Surviving in Turkmenistan

Surviving in Turkmenistan

With a sigh, I sit down against an immense building. It is white and edged with gold. The whole area here is looking very expensive, streets full of big shiny white golden buildings and street lights shining in the same style. I ended up in the wealthiest district of Ashgabat in Turkmenistan. I’ve just been told in this large building that I can not withdraw any money with my mastercard. I look sadly at my hand. My last three dollars, I exchanged it for 10 manat, the Turkmen currency. Here I can buy a total of 10 bottles of water from. I once more got into a challenging position. My bike is in bad shape. My right arm hurts because of a wound. The next five days I have to go cycle for more then 600 kilometers from Ashgabat to Turkmenabat.

How on earth I’m going to ever survive without any money?


In Mashhad I managed to find my friend riding on clogs. Ritzo came suddenly walking into the guesthouse where I stayed in Mashhad. By word of mouth, he had heard that I stayed here. Incredibly that we succeeded in finding each other. We both had our transit visa already picked up at the Embassy of Turkmenistan in Mashhad. Proudly we showed that visa to each other. We went to leave the 7th of July to go from the 9th of July to the 13th of July along the 550 kilometer road cycling through the desert of Turkmenistan.


We looked more closely at the places where we had to go in and out. To my suprise I saw in Ritzo his visa the entry point Sarakhs and in my visa the entry point Howdan. These are two totally different border entries. Howdan is about 200 kilometers north from the Sarakhs border entry. A detour of at least 400 kilometer! My heart sank into my shoes.

We agreed to meet in Turkmenistan, the 9th of July at 8:00pm at a train station in Tejen, really in the middle of nowhere. We both had no cell phone. This could be very exciting. On the 7th of July we left for Turkmenistan, unfortunately both a different route, but both to the border for a big challenge.

Thus began the most bizarre days of my trip so far.

The second day cycling I met a nice group of Iranian friends after 50 kilometers from Quchan. They were secretly drinking beers in the mountains. I drank a glass, and then I hung a bit on their car up a mountain. I know, sometimes I just take too much risk. It went wrong. A boy in the car thought the would help me with grabbing my bike and at 40 km/h it went wrong really bad. There I sat down with my arm punctured and a grand slam in my rear wheel.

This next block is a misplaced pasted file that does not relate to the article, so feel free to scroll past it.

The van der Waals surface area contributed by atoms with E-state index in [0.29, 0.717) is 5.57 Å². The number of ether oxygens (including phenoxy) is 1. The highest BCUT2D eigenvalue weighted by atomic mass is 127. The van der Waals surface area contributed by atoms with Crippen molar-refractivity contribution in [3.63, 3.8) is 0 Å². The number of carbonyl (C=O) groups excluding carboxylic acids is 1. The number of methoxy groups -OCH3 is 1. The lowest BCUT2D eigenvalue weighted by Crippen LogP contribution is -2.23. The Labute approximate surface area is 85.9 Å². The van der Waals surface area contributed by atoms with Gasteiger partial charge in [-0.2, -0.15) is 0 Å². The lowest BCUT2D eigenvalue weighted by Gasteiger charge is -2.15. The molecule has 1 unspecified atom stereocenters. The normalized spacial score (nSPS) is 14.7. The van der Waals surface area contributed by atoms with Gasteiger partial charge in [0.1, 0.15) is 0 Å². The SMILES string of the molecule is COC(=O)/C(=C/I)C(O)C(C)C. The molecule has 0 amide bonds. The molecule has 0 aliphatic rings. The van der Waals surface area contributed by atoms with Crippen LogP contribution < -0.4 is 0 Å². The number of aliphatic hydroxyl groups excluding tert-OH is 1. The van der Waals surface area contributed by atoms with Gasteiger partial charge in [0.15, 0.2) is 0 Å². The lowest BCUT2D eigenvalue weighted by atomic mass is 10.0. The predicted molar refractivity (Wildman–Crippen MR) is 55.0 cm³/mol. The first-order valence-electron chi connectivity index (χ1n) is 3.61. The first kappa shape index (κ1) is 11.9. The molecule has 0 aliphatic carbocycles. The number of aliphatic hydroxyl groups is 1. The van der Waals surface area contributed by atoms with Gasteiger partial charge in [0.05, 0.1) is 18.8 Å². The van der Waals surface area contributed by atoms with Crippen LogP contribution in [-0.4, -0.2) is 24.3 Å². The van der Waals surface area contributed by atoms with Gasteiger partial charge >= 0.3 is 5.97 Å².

The rest went fast. Back to Quchan to make things right. They felt pretty guilty. I soon got a fixed wheel, a meal and later that evening I was dropped off at the border of Turkmenistan. I was totally confused, what was happening to me?

The next morning it was the time, to cross the border from Iran to Turkmenistan. With my remaining 35 dollars I did not get so far. At the border I had to pay inexplicably 12 dollars. Immediately afterwards I had to take a metro bus because the first 35 kilometers is a protected area. That costed me 25 dollars but I knew to bargain it to 20 dollars. I still had a nice three dollars remaining in my pocket

Now I sit here knowing that this is really my only money for Turkmenistan. My only hope is Ritzo, but how would I ever get into Tejen tonight on time, that was 210 kilometers!


I grab my bike and ride out of the town Ashgabat. After 70 kilometers, my water supplies run out. It’s too hot. I decide to take a ride. It really concerns my that otherwise I fail in crossing this country in five days. I fail in meeting Ritzo. I would fail in about everything because I had no money anymore. A car stops and a kind man takes me 140 kilometers to Tejen. Finally, as I step out the car the man ask me to my amazement for money. No! Turns out to be a taxi! I offer my 10 manat apologetic and try to make him understand that this really is all the money I have with me. And how can I ever know that he is a taxi driver?

Later it turns out that in these countries a lot of people are trying to earn money like this.

Later that evening I met an exhausted Ritzo while I’ve been helped with water by two policemen. We made it ones again to meet each other in the middle of nowhere. We are glad to see each other and quickly search for a camping spot. Not much later, the immigration police pops up in front of us to send us to a hotel. We refuse and say we’re going to cycle to Mary. A town 120 kilometers away. After insisting it badly they accept and we sit at 1:00am in the night back on our bikes. If we later are invited by the traffic police for a place to sleep we are a bit confused.

The following days we cycle together through the 250-kilometer desert from Mary to Turkmenabat. A great ride with occasional wild camels. Water is our biggest concern, but fortunately there are plenty of ways to regulate water.




With a little bit of energy left we get on the 13th of July after five long days and 550 kilometers at the border with Uzbekistan.

We succeeded. We found each other and survived this little piece of desert together. Probably the most challenging part of this trip. A country where we still have serious questions about. We give each other a hug and walk to the border of Uzbekistan. A new country with new adventures.

Fortunately, we can stay here for 15 days.